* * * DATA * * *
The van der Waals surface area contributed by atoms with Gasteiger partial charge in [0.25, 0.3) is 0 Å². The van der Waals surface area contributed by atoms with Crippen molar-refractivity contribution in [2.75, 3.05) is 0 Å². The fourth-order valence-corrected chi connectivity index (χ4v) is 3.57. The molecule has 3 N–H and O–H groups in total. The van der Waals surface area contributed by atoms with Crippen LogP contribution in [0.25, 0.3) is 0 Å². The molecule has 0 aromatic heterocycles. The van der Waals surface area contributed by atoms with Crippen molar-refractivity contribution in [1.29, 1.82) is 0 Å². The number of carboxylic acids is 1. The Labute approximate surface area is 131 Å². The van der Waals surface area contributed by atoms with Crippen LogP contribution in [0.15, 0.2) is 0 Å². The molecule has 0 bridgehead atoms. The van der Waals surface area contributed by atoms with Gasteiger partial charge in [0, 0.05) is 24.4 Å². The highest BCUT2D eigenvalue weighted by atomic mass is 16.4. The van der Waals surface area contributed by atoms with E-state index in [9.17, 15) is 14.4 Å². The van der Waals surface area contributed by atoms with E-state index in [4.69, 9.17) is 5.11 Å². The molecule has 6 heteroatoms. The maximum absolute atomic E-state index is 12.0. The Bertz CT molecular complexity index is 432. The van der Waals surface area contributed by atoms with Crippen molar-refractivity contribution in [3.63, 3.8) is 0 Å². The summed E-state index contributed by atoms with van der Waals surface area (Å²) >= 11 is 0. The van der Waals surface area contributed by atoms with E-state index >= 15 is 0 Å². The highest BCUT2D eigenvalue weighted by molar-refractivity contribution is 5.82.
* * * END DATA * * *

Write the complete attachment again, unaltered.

The van der Waals surface area contributed by atoms with Gasteiger partial charge in [0.25, 0.3) is 0 Å². The van der Waals surface area contributed by atoms with Crippen molar-refractivity contribution in [2.75, 3.05) is 0 Å². The fourth-order valence-corrected chi connectivity index (χ4v) is 3.57. The molecule has 3 N–H and O–H groups in total. The van der Waals surface area contributed by atoms with Crippen LogP contribution in [0.25, 0.3) is 0 Å². The molecule has 0 aromatic heterocycles. The van der Waals surface area contributed by atoms with Crippen molar-refractivity contribution in [1.29, 1.82) is 0 Å². The number of carboxylic acids is 1. The Labute approximate surface area is 131 Å². The van der Waals surface area contributed by atoms with Crippen LogP contribution in [0.15, 0.2) is 0 Å². The molecule has 0 bridgehead atoms. The van der Waals surface area contributed by atoms with Gasteiger partial charge in [0, 0.05) is 24.4 Å². The highest BCUT2D eigenvalue weighted by atomic mass is 16.4. The van der Waals surface area contributed by atoms with E-state index in [9.17, 15) is 14.4 Å². The van der Waals surface area contributed by atoms with E-state index in [4.69, 9.17) is 5.11 Å². The molecule has 6 heteroatoms. The maximum absolute atomic E-state index is 12.0. The Bertz CT molecular complexity index is 432. The van der Waals surface area contributed by atoms with Crippen molar-refractivity contribution in [3.63, 3.8) is 0 Å². The summed E-state index contributed by atoms with van der Waals surface area (Å²) >= 11 is 0. The van der Waals surface area contributed by atoms with E-state index >= 15 is 0 Å². The highest BCUT2D eigenvalue weighted by molar-refractivity contribution is 5.82.